Lillen caught herself frowning openly. Aarik was playing an obvious trick, and it worried her deeply. Her father had traveled much farther than anyone knew during his barbarous youth. There was some potential for success, however. The king hated any who thought themselves powerful, even more so when the common folk dared wondered about that power aloud when they didn’t think her father’s spies would hear. Even when a foreign lord had never harmed him directly, he hated them only because they dared flaunt their titles so brazenly. He hated to hear their names, and he hated to see their wealth and generosity paraded before him. He hated them all. Lords and Ladies. Kings and Queens. Emperors and Empresses. He even hated the priests and the oracles. If he could use Aarik’s confession to make war on any one of them…
“Which lord?” the king asked again with growing impatience.
Aarik opened and closed the fingers of one hand and nodded his head meaningfully, as if digging deep into his memories. “Kot,” he said, pausing thoughtfully. “Of the West Breckons, though he may soon become Lord Nobody of Nowhere if the East Breckons have their way.”
Not clever enough, Lillen thought. She knew her father was far too discerning to miss the contrived manner of Aarik’s thoughtful pause. The king spied clever fools as easily as his hawk spied hapless hares in a harvested field. It seems my Aarik is no master of deception, she thought with great fear and frustration.
The king’s slow nod foreshadowed Aarik’s fate. “I think you are right, sorcerer,” he said. He shoved his whip back into Lord Cobb’s hands. “I think my realm will suffer your songs no more, for the morrow brings you a stretched neck. I think there is no such Lord Kot of Breckon, East or West. And I think your sorcery is at its end.”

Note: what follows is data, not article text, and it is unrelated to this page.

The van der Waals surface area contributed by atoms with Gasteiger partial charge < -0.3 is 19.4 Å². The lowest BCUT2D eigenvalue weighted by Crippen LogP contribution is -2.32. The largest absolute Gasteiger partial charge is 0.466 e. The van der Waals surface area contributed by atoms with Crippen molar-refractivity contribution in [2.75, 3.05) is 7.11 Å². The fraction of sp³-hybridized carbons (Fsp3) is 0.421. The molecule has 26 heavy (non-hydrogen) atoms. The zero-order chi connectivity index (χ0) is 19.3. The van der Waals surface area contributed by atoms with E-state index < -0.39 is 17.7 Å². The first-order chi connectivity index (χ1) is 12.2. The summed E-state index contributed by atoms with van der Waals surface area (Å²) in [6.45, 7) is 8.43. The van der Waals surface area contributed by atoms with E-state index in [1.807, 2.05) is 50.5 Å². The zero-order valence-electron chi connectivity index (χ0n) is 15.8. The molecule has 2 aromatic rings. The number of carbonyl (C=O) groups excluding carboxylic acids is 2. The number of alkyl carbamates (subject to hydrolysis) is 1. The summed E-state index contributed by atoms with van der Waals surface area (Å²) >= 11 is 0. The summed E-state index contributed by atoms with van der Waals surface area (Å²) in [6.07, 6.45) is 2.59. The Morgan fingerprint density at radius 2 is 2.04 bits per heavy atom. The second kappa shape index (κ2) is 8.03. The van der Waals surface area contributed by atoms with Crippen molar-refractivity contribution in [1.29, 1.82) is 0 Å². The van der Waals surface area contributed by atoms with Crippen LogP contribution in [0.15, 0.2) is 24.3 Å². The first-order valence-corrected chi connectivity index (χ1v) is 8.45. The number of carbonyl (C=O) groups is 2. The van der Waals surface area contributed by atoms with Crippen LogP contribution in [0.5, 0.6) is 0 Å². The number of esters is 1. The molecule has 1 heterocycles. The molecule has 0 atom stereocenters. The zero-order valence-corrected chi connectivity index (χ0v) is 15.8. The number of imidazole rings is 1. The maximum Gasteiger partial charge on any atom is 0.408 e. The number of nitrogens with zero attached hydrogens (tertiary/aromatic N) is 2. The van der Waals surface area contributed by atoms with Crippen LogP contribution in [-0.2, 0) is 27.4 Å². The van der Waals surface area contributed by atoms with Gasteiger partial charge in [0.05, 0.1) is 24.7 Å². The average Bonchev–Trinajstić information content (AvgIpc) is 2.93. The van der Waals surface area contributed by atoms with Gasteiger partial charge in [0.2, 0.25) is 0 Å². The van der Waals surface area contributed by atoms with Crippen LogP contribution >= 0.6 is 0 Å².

The king’s guards stirred immediately into action, oiled mail skirts whispering as they grabbed Aarik’s arms and legs and hauled him off toward the dungeons, where the king would make his last night a misery that would consume every part of his mind, body, and soul.
Lillen wanted to cry. She wanted to fly at the guards and beat them with her father’s silver wine pitcher until they ran away screaming, leaving Aarik to her. Her head began to feel as if it were spinning. Why could men never learn to submit, if only to survive? Her head spun and her breaths quickened. The dream is over, she thought.
But then a sudden steadiness came over her, because in that very same moment she knew that she had only one choice, made clear to her by a few undeniable truths. The King, her father, was too monstrous. Wonderful Aarik was too stupid and proud. The dreams were too important. And the long, thin piece of iron hidden under her sleeve, its purpose so singular and so simple, was too perfect.
The King stalked back to his gilded throne, where he found Lillen still standing dutifully with his silver pitcher in hand. He was happy when he noticed her steadiness. He hated to see good in anyone, least of all his own blood, and nothing infuriated him more than compassion for those who had aroused his anger. A trembling pitcher would have earned a slap.
“Pour me some wine now, daughter,” the King commanded, taking his gilded cup from the arm of his throne. His gray shot beard still carried too much black, Lillen thought as she handed over his wine wearing a delicate expression of daughters contentment. He would never die. He would be king forever. But there was hope in Aarik’s music, and she wasn’t the only one to hear.
“That was very just, My King,” Lillen said as he drank his fill. He smiled so well for a man with the eternal fire of malice burning in his eyes.
He wouldn’t smile tomorrow.